Central to the new framework is the requirement, from 1 January 2006, under Regulation (EC) 852/20046 to adopt arrangements based on the principles of Hazard Analysis and Critical Control Point (HACCP) which is a seven stage approach to the management of food safety hazards.
A further area of reform has been in food labelling. The food information to consumers Regulation (EC) 1169/2011 comes substantially into force on 13 December 2014 and for the time being Directive 2000/13/EC remains in force. Regulation (EC) 1169/2011 taken with Regulation (EC) 1760/2000, which covers the labelling of beef and beef products, together form the core EU horizontal labelling legislation, but there are a further 11 vertical directives and regulatory provisions concerning compositional standards, labelling and associated criteria.7
The role played by the general food Regulation (EC) 178/2002 in the development of food law and, in particular, hygiene and labelling was clearly significant. The Regulation was a “major pioneering piece of EU food law and in many ways the ‘high water mark’ of the food safety agenda”8 and provided the basis for addressing coherence in, for example, defining ‘food’ and the adoption of common terms.9 More delegation to the Commission10 and the greater use of regulations in place of directives have undoubtedly provided greater certainty, transparency and consistency, they can also be more swiftly changed to accommodate new situations.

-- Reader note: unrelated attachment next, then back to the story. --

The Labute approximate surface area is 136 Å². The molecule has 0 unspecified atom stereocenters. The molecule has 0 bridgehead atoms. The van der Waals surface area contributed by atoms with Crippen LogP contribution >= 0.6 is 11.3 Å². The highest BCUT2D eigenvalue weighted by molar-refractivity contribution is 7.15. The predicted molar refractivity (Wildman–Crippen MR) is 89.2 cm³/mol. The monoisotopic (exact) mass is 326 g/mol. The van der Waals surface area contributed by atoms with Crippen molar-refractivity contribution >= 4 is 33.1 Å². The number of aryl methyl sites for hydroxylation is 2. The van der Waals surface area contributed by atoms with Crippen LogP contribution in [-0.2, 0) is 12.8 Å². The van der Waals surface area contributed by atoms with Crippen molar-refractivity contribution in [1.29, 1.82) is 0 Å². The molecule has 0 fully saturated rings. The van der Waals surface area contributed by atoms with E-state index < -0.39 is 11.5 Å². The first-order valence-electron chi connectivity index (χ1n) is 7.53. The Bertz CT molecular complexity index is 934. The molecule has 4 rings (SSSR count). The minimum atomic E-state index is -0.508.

There have also been major developments in the areas of organic production,11 genetically modified foods12 and nutrition and health claims13 where more information may be found in the appropriate section of Artisan Food Law.
Meanwhile, in the UK we have witnessed the developing role of the Food Standards Agency and the way it has sought to work with local authorities, although it now seems likely that Scotland will, following the recommendations of the Scudamore report, in particular that food safety should not be divorced from nutrition and labelling, soon have a new agency which brings these responsibilities under one roof. In England these are spread across the Food Standards Agency, Defra and the Department of Health. The FSA having been slowly stripped of these and other responsibilities since 2010.
In early 2013 the Food Safety Authority of Ireland identified quantities of horse meat in processed beef products. The scandal which then unfolded resulted in the withdrawal of millions of products from supermarket shelves across Europe. The FSA has been widely criticised for failing to spot the problem much earlier.